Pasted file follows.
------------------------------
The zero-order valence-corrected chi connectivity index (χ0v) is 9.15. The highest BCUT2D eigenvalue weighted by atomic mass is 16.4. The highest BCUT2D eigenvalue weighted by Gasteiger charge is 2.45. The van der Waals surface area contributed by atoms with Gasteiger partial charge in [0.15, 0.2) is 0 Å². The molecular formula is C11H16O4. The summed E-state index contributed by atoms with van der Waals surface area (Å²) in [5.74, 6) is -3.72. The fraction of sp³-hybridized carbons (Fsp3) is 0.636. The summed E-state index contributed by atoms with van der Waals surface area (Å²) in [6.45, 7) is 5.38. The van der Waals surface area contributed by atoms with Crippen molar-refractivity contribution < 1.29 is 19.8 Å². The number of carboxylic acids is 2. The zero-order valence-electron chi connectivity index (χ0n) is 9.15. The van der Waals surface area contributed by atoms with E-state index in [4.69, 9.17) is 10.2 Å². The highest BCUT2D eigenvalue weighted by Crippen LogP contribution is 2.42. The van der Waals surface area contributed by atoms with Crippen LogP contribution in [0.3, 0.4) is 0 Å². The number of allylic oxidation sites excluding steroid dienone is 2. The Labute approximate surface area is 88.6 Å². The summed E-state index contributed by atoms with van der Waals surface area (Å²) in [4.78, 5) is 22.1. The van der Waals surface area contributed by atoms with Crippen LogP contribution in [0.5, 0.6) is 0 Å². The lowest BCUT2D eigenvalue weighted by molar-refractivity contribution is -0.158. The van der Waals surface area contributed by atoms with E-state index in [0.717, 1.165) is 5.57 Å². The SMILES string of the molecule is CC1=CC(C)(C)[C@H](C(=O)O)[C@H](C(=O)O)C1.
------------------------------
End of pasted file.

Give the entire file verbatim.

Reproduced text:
The zero-order valence-corrected chi connectivity index (χ0v) is 9.15. The highest BCUT2D eigenvalue weighted by atomic mass is 16.4. The highest BCUT2D eigenvalue weighted by Gasteiger charge is 2.45. The van der Waals surface area contributed by atoms with Gasteiger partial charge in [0.15, 0.2) is 0 Å². The molecular formula is C11H16O4. The summed E-state index contributed by atoms with van der Waals surface area (Å²) in [5.74, 6) is -3.72. The fraction of sp³-hybridized carbons (Fsp3) is 0.636. The summed E-state index contributed by atoms with van der Waals surface area (Å²) in [6.45, 7) is 5.38. The van der Waals surface area contributed by atoms with Crippen molar-refractivity contribution < 1.29 is 19.8 Å². The number of carboxylic acids is 2. The zero-order valence-electron chi connectivity index (χ0n) is 9.15. The van der Waals surface area contributed by atoms with E-state index in [4.69, 9.17) is 10.2 Å². The highest BCUT2D eigenvalue weighted by Crippen LogP contribution is 2.42. The van der Waals surface area contributed by atoms with Crippen LogP contribution in [0.3, 0.4) is 0 Å². The number of allylic oxidation sites excluding steroid dienone is 2. The Labute approximate surface area is 88.6 Å². The summed E-state index contributed by atoms with van der Waals surface area (Å²) in [4.78, 5) is 22.1. The van der Waals surface area contributed by atoms with Crippen LogP contribution in [0.5, 0.6) is 0 Å². The lowest BCUT2D eigenvalue weighted by molar-refractivity contribution is -0.158. The van der Waals surface area contributed by atoms with E-state index in [0.717, 1.165) is 5.57 Å². The SMILES string of the molecule is CC1=CC(C)(C)[C@H](C(=O)O)[C@H](C(=O)O)C1.